Sometimes the mantas are able to break free as the hooks fall out or the line breaks, other times they seek the help of humans to rid themselves of these deadly lines and sometimes they are not so lucky, succumbing to horrific injures which grow worse with the perpetual motion of their pectoral fins. Many of the manta rays recorded by researchers globally bear the scars of fishing lines, with roughly 10% of the population in the Maldives showing some form of anthropogenic injury, such as missing cephalic fins from fishing line, or propeller scars along their backs.
More directly, interactions between humans and mantas also have impacts on the manta’s behaviour. The Maldivian Manta Ray Project is currently undertaking studies to fully characterise the interactions and reactions during manta ray tourism activities. These studies will allow us to put into place relevant recommendations for tourism and develop codes of conduct for use throughout the Maldives and around the world. Early indications suggest passive observation of manta rays during interactions have negligible negative effects on mantas and that low levels of disruptive behaviour on the part of tourists also has little effect.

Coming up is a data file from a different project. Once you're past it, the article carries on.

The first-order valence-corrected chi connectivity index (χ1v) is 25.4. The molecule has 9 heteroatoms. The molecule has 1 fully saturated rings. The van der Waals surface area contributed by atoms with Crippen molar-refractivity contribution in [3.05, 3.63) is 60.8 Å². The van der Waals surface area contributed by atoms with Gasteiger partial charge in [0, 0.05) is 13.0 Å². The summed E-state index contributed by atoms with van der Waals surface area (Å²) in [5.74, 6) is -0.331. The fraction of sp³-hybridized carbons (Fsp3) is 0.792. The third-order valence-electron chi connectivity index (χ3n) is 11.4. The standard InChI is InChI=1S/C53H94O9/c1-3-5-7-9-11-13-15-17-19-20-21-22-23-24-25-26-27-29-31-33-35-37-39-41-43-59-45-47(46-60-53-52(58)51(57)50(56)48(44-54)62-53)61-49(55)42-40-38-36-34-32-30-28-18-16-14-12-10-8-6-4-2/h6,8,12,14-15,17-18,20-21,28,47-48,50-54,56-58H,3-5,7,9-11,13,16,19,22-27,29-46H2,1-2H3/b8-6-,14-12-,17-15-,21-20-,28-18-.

This would suggest that manta ray tourism can have a long future in aiding the conservation of these amazing creatures as long as simple codes of conduct are adhered to by the tourists and tour operators alike. However, when tourism is left unmanaged, the most famous and easily accessible manta aggregation sites attract tourists in such high numbers that without active management and the enforcement of protective regulations, these sites can become devoid of the very animals which the hordes of eager tourists have come to see.